* Blood-clotting rate more than 9 pct per patient year
* Higher than doctors or Wall Street expected
* Rate could slow enrollment in clinical trial
By Toni Clarke and Debra Sherman
BOSTON/CHICAGO, April 16 Patients implanted with a mechanical heart-assistance device made by HeartWare International Inc HTWR.O have an unexpectedly high 9.2 percent chance of developing a potentially life-threatening blood clot per year, newly-released data shows.
The data, presented late Friday at the International Society of Heart and Lung Transplantation in San Diego, surprised many physicians who in interviews prior to the release had predicted the company would report rates of 3-6 percent at most.
HeartWare's device, known as the HVAD, is approved in Europe and awaiting approval in the United States to keep patients alive while they wait for a heart transplant. The company is currently enrolling patients in a trial to test the device as a long-term treatment for patients who are not eligible, or who may not be able to get, a heart transplant.
The question now is whether concerns about pump-associated thrombosis - the formation of blood clots - will slow enrollment in the new clinical trial or hurt market share.
Data showed that the 250 patients in the trial contributed a total of 174 patient years. There were 16 cases of pump-related blood clots, of which 11 required the device to be replaced.
The HVAD competes with a device made by Thoratec Corp THOR.O called the HeartMate II. While there are no direct comparisons between the rate of thrombosis between the two devices, physicians and analysts believe the rate with the HeartMate II to be around 3 percent.
Many investors have been betting HeartWare's device will eventually eclipse the HeartMate II since it is smaller and takes less time to implant. But HeartWare's shares have fallen 18 percent from their year high of $99.10 on Jan. 13, amid concerns about the potential for blood clots.
Early this year, a patient at Aurora St. Luke's Medical Center in Milwaukee, Wisconsin, was treated with a blood-thinning medication known as tissue-type plasminogen activator (tPA) after developing a clot that caused the HVAD device to malfunction.
The episode led Dr. Andrew Boyle, the hospital's medical director for heart failure, cardiac transplantation and mechanical circulatory support, to place a moratorium on the use of the device. The hospital has not implanted any HVADs since. Boyle did not respond to requests for comment.
Excessively Some investment analysts and physicians dismissed Dr. Boyle's action as excessively cautious. But behind the scenes the topic has been hotly debated.
"In the (medical) community I do believe there is some concern about it," said Dr. Aly El Banayosy, Medical Director of Mechanical Circulatory Support at Penn State Hershey Medical Center, though he stressed that he has not had any cases of thrombosis himself.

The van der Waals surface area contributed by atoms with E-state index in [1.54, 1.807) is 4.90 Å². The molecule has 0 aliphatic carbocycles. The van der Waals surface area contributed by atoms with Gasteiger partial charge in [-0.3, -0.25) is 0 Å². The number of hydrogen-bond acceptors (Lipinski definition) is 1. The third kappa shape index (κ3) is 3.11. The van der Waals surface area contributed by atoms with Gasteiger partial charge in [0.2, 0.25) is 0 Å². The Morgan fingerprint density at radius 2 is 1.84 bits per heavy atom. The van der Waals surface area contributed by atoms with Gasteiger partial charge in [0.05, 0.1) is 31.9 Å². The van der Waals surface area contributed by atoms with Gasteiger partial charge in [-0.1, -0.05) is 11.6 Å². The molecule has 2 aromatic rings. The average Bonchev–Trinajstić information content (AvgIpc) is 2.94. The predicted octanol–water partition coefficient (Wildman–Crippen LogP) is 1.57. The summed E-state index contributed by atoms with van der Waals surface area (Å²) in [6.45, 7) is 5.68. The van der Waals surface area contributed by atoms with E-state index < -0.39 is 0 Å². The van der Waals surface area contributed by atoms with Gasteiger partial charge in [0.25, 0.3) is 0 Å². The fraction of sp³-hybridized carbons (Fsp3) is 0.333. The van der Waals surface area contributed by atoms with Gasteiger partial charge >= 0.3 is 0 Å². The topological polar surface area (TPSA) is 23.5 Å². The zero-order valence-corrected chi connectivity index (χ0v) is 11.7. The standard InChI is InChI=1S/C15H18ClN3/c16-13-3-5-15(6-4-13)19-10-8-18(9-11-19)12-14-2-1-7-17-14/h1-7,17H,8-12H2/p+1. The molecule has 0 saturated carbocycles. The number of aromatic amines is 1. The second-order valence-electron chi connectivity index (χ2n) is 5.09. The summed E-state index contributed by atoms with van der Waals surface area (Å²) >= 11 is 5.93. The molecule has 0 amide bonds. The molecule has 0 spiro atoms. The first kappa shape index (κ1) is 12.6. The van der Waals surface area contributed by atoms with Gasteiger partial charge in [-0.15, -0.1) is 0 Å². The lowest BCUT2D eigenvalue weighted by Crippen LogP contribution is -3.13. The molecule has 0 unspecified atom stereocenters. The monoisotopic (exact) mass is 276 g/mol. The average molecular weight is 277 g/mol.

In its analysis of the data, HeartWare said it found a subset of patients -- those who took 325 milligrams of aspirin a day, rather than the previously recommended "baby" aspirin of about 81 milligrams a day -- had fewer blood clots. As a result, the company recently changed the protocol for its clinical trials to raise the aspirin dose to 325 milligrams.
"It's a trend called out by retrospective analysis but it's a powerful trend," said Douglas Godshall, HeartWare's chief executive officer. "I feel quite certain that this is the highest rate of thrombus that we will see because we've learned from this experience."
Thrombus is the term for the blood clot itself and thrombosis for its formation.
HeartWare is also tweaking its technology to add a more textured surface to the pump, which the company believes will help reduce the blood clot rate.
Still, the effect of these changes still has to be proven in trials. In the meantime, physicians involved in HeartWare's clinical trials are eager to defend the pump.
Dr. Joseph Rogers, Medical Director of Cardiac Transplant and Mechanical Circulatory Support Program at Duke University Medical Center, said prior to Friday's meeting that he would consider any thrombosis rate below 5 percent reasonable.
On Saturday, Rogers said that although the newly reported rate was high, he is not willing to condemn the technology.
"A lot of this may be related to our drug management strategy and the inappropriate use of low-dose aspirin with this particular pump," he said.
Patients who receive a ventricular-assist device typically receive blood-thinning, or anti-coagulation, medications to prevent blood clots. Physicians monitor the effectiveness of blood-thinners by using a benchmark known as the International Normalized Ratio, or INR. The higher the INR, the thinner the blood. The average INR in the latest data was 2.1.
Higher levels of anti-coagulation medicine and aspirin, which also thins the blood, can increase the risk of bleeding. The challenge for doctors is to give patients enough blood-thinning medication to prevent clotting but not enough to increase bleeding. HeartWare said on Friday that it has not so far seen a higher rate of bleeding with patients taking the higher dose of aspirin.
El-Banayosy said he suspects a certain percentage of thrombosis cases were due to physician error or inexperience.
"Many of these cases may be related to the positioning of the pump, not the pump's design," he said.
(Reporting by Toni Clarke, Editing by Martin Howell)
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